With approximately 200,000 asthmatics and an untold number of allergy sufferers in the Washington area, we all have friends, acquaintances or family members for whom wheezing, sneezing and itching are a way of life. But don’t be misled: allergies are devastating illnesses for the 10 percent to 15 percent with serious disease.
If you recognize the signs of a severe flare early there should be enough time to give a quick-relief treatment, call your physician, and get to an emergency department. Most asthma flares have a progression of symptoms over the course of hours, and traveling by ambulance should be unnecessary. Rarely, a child may develop sudden severe symptoms.
Warning signs of a severe asthma flare vary for individual children. As you know, flares occur when a trigger increases inflammation in the airways of the lung.
Emergency department care usually begins with an assessment at triage to determine the level of illness. For asthma, this includes vital signs (temperature, pulse and breathing rates, and blood pressure) and pulse oximetry, a small clip that attaches to a child’s finger or toe to measure the oxygen content of the blood.
Every child should have a primary care provider for well-child checkups and immunizations. With a chronic disease like asthma, it is particularly important to see consistently the same physician, nurse practitioner, or other professional over time so the primary care provider can get to know your child well. This primary care provider will play the lead role in assessing your child’s asthma, prescribing medicines, and making referrals for other services or specialty care if needed.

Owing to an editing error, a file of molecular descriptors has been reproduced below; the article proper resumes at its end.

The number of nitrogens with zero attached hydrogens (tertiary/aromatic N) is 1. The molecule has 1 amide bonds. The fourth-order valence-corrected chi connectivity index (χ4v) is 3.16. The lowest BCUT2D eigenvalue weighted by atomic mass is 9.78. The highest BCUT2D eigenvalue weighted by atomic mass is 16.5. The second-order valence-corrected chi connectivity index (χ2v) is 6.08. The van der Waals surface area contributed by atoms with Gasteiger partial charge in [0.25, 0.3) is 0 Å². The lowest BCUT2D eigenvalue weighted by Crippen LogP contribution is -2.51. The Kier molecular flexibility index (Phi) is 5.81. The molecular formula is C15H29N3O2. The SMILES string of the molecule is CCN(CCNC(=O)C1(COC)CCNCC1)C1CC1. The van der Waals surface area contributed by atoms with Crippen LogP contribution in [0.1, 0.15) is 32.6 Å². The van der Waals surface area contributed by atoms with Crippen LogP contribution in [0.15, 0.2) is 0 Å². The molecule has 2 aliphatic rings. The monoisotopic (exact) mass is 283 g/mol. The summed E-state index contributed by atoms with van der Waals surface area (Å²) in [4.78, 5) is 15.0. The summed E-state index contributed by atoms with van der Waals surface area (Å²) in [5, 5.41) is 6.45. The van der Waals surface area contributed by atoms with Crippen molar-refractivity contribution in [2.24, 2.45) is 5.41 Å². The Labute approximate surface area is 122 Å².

Build a private patient counseling room or set aside a semi-private area in your practice; Utilize a blackboard when conveying ideas; Look for simple, easy-to-read handouts from hospitals, drug companies and national asthma organizations. When I am given a brochure for children, I show it to my four-year-old.
Asthma care and medicines are expensive, and obtaining the right health insurance is an important first step in accessing the health care system. Recent changes in the law provide the opportunity for virtually every child in every state to qualify for some form of health insurance. The rules and steps involved are complex, however, and may leave many gaps in the care that is provided.
Specialty care for asthma can be confusing because each type of provider may have a different focus. Pediatric allergists specialize in the reactions of the immune system to common environmental allergens, such as pollens, dust mites, or pet dander, that can play a key role in asthma. Allergists use skin tests to detect allergies and may, in some cases, treat allergies by giving repeated small doses of the allergen.